I’m very confident in my colleagues, and so, by hooking my call for help into Bytemark systems, my colleagues can help alert my ground-team straight away, so help can be sent straight away.

I’m very grateful for Bytemark’s support on this front – not every organisation would be comfortable with such a thing – so I really appreciate working with people who are happy to watch my back.

Any words of gratitude?

I’d like to thank my family, for their positive outlook on everything. It’s really been a great influence on me.

My awesome girlfriend Clara for happily letting me go off and do my own crazy things, and then happily suggesting we go camping in March in the UK. <!–more pukeworthy comments–>

John Proctor for suggestions and moral support and for his part in the Muzkol 2013 expedition with Jonathan Davey, which partly served as encouragement and inspiration. John’s other climbing buddy, Ed Lemon, also deserves a pint for map assistance.

Anita Wilczynska, my former trekking buddy from Morocco, for moral support & encouragement – it’s appreciated!

My sister & her partner for being part of our safety web – thanks!

My colleagues at work, and the building security guard for putting up with most of Amazon, being delivered to our office, for the past 2 weeks. ;)

Who’s influenced and inspired you?
Jessica WatsonLaura DekkerRobin Knox-JohnsonPete GossEllen MacArthurMike PerhamJoe SimpsonTom AllenTheodora Sutcliffe and Zac Sutcliffe, Alexis OhanianTim Moss

Both sets of grandparents’ own style of epic voyages and casual “jaunts” round unusual places.

Who are you raising money for?


Can I pay for your holiday?

I recommend giving money to your favourite charity instead. ;)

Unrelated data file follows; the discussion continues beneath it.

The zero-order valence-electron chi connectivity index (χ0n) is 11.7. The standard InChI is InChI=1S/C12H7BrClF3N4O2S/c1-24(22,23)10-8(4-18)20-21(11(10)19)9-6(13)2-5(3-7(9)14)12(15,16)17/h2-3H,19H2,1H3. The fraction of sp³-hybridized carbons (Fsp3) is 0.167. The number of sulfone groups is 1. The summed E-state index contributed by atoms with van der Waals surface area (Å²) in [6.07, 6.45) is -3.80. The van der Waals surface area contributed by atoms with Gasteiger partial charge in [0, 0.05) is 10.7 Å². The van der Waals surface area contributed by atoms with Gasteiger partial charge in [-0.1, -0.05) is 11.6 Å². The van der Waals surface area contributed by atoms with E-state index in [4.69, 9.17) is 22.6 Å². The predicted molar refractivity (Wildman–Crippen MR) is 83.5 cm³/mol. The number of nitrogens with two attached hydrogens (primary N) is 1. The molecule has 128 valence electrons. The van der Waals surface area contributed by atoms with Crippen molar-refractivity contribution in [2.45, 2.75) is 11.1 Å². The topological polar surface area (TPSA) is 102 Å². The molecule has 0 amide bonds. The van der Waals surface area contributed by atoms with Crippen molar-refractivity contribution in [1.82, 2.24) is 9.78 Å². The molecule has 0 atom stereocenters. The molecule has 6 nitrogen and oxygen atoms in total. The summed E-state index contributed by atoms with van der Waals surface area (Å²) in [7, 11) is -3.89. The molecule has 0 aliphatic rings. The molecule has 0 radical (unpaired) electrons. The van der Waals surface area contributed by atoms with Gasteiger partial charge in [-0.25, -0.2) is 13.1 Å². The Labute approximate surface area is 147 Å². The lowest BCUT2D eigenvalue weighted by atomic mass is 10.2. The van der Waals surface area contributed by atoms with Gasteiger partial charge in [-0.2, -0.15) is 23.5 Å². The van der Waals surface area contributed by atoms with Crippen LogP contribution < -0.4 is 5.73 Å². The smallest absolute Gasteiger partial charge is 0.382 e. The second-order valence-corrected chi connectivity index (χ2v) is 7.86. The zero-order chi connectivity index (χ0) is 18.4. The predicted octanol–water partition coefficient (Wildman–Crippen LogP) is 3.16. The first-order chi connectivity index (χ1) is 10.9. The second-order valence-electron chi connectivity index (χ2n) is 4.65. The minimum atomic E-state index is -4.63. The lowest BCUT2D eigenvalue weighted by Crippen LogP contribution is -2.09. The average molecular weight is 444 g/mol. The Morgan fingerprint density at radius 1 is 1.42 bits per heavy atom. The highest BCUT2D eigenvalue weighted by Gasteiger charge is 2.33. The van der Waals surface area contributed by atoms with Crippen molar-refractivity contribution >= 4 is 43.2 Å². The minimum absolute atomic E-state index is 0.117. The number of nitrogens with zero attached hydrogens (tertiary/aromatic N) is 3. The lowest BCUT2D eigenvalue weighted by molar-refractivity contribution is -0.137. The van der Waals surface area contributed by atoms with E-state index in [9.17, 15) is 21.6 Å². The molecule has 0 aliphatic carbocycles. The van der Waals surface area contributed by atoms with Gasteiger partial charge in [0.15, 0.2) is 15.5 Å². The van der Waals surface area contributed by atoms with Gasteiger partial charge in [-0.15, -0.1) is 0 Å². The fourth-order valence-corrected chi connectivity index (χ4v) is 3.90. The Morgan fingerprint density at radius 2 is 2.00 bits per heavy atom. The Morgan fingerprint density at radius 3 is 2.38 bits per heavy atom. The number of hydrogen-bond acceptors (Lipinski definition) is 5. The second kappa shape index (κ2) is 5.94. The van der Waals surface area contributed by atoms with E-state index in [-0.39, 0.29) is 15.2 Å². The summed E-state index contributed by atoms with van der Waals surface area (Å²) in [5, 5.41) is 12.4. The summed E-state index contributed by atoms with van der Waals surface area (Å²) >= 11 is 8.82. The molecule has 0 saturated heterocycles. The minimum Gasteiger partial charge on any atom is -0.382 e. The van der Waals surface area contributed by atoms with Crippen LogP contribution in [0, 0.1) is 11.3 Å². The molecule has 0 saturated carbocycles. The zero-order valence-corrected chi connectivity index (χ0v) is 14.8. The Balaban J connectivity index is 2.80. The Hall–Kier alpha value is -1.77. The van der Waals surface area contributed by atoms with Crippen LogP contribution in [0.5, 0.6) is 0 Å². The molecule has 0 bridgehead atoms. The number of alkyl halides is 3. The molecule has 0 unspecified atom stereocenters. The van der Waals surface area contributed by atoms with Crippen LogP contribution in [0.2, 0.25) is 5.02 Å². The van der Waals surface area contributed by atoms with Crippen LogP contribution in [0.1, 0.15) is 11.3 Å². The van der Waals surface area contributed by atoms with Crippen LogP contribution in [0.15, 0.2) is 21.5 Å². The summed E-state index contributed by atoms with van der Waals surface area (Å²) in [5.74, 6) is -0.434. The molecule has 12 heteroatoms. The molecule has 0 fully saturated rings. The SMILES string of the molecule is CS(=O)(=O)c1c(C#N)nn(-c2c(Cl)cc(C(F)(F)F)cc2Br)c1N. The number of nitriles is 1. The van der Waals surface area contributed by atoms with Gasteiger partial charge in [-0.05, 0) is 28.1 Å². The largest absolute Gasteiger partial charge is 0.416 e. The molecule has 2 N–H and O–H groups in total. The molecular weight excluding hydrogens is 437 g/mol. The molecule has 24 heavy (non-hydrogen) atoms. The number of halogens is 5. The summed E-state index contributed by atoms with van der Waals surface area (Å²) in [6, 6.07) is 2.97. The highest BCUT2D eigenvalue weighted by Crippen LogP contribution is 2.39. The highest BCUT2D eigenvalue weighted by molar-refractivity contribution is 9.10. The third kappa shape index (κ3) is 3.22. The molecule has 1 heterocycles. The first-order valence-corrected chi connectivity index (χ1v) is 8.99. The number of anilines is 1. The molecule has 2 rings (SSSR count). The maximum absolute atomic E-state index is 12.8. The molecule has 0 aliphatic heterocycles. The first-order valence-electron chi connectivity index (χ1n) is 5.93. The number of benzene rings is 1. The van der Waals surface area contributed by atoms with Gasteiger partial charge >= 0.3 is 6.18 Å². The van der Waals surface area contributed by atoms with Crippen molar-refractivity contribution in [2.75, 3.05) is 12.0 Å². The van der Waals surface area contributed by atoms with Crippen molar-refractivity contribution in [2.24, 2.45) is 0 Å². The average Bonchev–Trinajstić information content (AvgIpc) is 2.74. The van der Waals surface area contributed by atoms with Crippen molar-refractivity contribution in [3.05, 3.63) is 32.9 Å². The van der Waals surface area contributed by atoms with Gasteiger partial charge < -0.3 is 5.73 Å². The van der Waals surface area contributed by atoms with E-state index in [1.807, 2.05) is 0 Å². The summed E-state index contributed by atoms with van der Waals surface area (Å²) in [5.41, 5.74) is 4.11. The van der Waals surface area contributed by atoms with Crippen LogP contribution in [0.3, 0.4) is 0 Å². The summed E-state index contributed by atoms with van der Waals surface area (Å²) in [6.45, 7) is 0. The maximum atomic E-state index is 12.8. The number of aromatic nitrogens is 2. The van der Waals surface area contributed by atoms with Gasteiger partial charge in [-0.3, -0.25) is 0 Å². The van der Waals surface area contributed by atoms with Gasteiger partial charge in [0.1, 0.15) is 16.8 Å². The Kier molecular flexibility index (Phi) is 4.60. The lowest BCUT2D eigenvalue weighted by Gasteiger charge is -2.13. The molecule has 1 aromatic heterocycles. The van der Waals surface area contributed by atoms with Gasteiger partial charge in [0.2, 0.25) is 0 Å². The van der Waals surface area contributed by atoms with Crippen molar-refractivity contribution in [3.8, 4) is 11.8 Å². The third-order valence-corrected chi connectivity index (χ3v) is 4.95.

Target: Glen Coe.

Since returning from lots of snowy Torridonian excitement, I’ve been missing my chances to head out into exciting bits of the country and have been soaking up the joys of Manchester.

Aonach Eagach, The Mamores and Ben Nevis, from Bidean Nam Bian (2012)
Aonach Eagach, The Mamores and Ben Nevis, from Bidean Nam Bian (2012)

Glen Coe is a stunning location near Fort William, surrounded by possibly[1] some of the best hiking in the UK. Ben Nevis is obviously the big name that world+dog forever is walking up the tourist path to the top of for charity, but there’s so much more to the area than the Ben Nevis tourist path. In fact, if you asked me to name my least favourite place in the area, it’d probably be the Glen Coe tourist path. Seriously, don’t do it. If you must do it, know that it will not be enjoyable.

[1] In my book, Torridon currently outranks it by a hairlength.

But Glen Coe has many more exciting (perhaps less easily accessible!) things to do – the Aonach Eagach – serious and committing ridge scramble, not for the faint hearted, Bidian Nam Bian, probably one my favourite mountains of the area thus far, Ben Nevis’s non-tourist route – ascent via the Càrn Mòr Dearg (CMD) arete.